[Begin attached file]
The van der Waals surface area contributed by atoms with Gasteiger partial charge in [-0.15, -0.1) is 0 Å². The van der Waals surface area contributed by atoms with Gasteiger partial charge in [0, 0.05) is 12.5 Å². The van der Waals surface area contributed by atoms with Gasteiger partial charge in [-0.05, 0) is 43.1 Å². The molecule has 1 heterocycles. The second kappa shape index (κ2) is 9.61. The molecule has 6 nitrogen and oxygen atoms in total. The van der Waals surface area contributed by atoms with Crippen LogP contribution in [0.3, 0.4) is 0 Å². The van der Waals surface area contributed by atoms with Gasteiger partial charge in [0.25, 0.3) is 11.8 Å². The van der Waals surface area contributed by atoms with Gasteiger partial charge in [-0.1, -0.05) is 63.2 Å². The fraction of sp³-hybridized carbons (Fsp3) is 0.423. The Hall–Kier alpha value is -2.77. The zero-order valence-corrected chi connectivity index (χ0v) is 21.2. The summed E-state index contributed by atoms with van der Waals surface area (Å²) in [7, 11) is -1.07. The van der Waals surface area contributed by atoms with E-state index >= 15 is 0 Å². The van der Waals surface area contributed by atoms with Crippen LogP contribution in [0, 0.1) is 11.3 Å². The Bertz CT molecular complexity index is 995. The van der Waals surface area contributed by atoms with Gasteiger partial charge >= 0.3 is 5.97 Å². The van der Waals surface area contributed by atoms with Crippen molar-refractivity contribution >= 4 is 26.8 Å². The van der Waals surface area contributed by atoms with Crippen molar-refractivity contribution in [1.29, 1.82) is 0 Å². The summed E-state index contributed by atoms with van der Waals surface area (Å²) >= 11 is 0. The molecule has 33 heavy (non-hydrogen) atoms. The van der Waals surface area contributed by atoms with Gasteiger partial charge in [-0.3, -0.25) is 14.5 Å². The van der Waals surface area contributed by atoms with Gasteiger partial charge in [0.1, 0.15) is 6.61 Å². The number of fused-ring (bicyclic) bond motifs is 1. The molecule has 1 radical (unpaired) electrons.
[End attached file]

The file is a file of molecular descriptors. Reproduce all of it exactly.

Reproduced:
The van der Waals surface area contributed by atoms with Gasteiger partial charge in [-0.15, -0.1) is 0 Å². The van der Waals surface area contributed by atoms with Gasteiger partial charge in [0, 0.05) is 12.5 Å². The van der Waals surface area contributed by atoms with Gasteiger partial charge in [-0.05, 0) is 43.1 Å². The molecule has 1 heterocycles. The second kappa shape index (κ2) is 9.61. The molecule has 6 nitrogen and oxygen atoms in total. The van der Waals surface area contributed by atoms with Crippen LogP contribution in [0.3, 0.4) is 0 Å². The van der Waals surface area contributed by atoms with Gasteiger partial charge in [0.25, 0.3) is 11.8 Å². The van der Waals surface area contributed by atoms with Gasteiger partial charge in [-0.1, -0.05) is 63.2 Å². The fraction of sp³-hybridized carbons (Fsp3) is 0.423. The Hall–Kier alpha value is -2.77. The zero-order valence-corrected chi connectivity index (χ0v) is 21.2. The summed E-state index contributed by atoms with van der Waals surface area (Å²) in [7, 11) is -1.07. The van der Waals surface area contributed by atoms with E-state index >= 15 is 0 Å². The van der Waals surface area contributed by atoms with Crippen LogP contribution in [0, 0.1) is 11.3 Å². The Bertz CT molecular complexity index is 995. The van der Waals surface area contributed by atoms with Gasteiger partial charge >= 0.3 is 5.97 Å². The van der Waals surface area contributed by atoms with Crippen molar-refractivity contribution >= 4 is 26.8 Å². The van der Waals surface area contributed by atoms with Crippen molar-refractivity contribution in [1.29, 1.82) is 0 Å². The summed E-state index contributed by atoms with van der Waals surface area (Å²) >= 11 is 0. The molecule has 33 heavy (non-hydrogen) atoms. The van der Waals surface area contributed by atoms with Gasteiger partial charge in [-0.3, -0.25) is 14.5 Å². The van der Waals surface area contributed by atoms with Gasteiger partial charge in [0.1, 0.15) is 6.61 Å². The number of fused-ring (bicyclic) bond motifs is 1. The molecule has 1 radical (unpaired) electrons.